The Association of Black Cardiologists (ABC) has issued its first series of Prior Authorization (PA) Resource Kits for healthcare providers. These Resource Kits have been uniquely designed for cardiology practices working with underserved minority patients and constructed to serve physicians, nurses, and other staff members.
“The practice of medicine is an art, as well as a science,” states Dr. Keith Ferdinand, Chair of the ABC Access to Care Initiative and Professor of Medicine at Tulane University School of Medicine. “Nevertheless, despite advances in evidence-based medications and devices, these new therapies are not applied equally to all, especially considering barriers to access and an often difficult to navigate pre-authorization process.”
As cited by a white paper written by the Prior Authorization Work Group for the ABC Access to Care Initiative, over 90 percent of physicians report delays to necessary care for patients whose treatment required a PA, and about three-quarters indicate that PA can (at least in some cases) lead to patients abandoning their treatment.
“This is particularly important in helping the dedicated providers, who treat high risk patients in underserved communities,” Dr. Ferdinand states. “The sacred provider-patient relationship is increasingly hampered by the ‘third person in the room.’ And the uniqueness of the ABC Resource Kit will help providers and practices with limited resources to overcome specific barriers to care and to treatment.”
The Kits provide relevant PA information on three specific disease categories: lipid disorders (PCSK9 inhibitor focus); stroke (DOAC focus); and heart failure (ARNI focus). The PA Work Group chose to prioritize these diseases based on a survey (ABC-ACC Eliminating Access Disparities) conducted by the ABC and the American College of Cardiology (ACC).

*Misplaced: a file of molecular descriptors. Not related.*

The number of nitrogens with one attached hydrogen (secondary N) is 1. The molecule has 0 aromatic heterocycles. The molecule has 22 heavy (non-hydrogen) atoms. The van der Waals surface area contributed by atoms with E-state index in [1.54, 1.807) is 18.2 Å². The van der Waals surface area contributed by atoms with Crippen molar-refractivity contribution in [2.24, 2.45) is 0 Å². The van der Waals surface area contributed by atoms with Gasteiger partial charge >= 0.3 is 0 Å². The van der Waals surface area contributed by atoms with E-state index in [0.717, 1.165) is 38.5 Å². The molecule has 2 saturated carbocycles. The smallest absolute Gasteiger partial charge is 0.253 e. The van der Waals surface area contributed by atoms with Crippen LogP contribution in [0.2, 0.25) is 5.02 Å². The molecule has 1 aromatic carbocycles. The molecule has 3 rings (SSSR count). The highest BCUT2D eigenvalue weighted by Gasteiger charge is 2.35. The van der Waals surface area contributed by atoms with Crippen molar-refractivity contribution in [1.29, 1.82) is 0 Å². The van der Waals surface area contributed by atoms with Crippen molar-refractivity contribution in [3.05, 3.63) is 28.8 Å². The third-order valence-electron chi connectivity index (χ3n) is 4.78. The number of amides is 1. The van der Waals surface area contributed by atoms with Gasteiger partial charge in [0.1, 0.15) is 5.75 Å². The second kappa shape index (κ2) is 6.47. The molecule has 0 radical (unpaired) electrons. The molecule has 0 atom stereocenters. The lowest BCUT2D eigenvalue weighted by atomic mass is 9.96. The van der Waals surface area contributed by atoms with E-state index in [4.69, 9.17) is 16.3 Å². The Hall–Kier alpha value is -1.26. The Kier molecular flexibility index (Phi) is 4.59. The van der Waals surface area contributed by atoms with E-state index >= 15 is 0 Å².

The ABC launched its Access to Care Initiative in 2016 to address critical health care issues and to initiate a long-term effective advocacy campaign to amplify access barriers faced by minorities and high-risk patients.
African Americans are disproportionately burdened with the highest rate of heart disease and stroke of any ethnic group in the U.S. Lack of access can mean earlier deaths, depreciation of quality of life, and loss of optimal productivity. Several factors influence access to quality care including social determinants, cultural competency, financial factors in treatment, therapy selection and contextual challenges within the current cardiovascular environment.
The continued progress and success of the ABC Access to Care Initiative has been made possible through the support, participation and contribution of a diverse group of stakeholders including: Amgen, Arbor Pharmaceuticals, AstraZeneca, Boston Scientific, Bristol-Myers Squibb/Pfizer, Novartis, and Sanofi/Regeneron.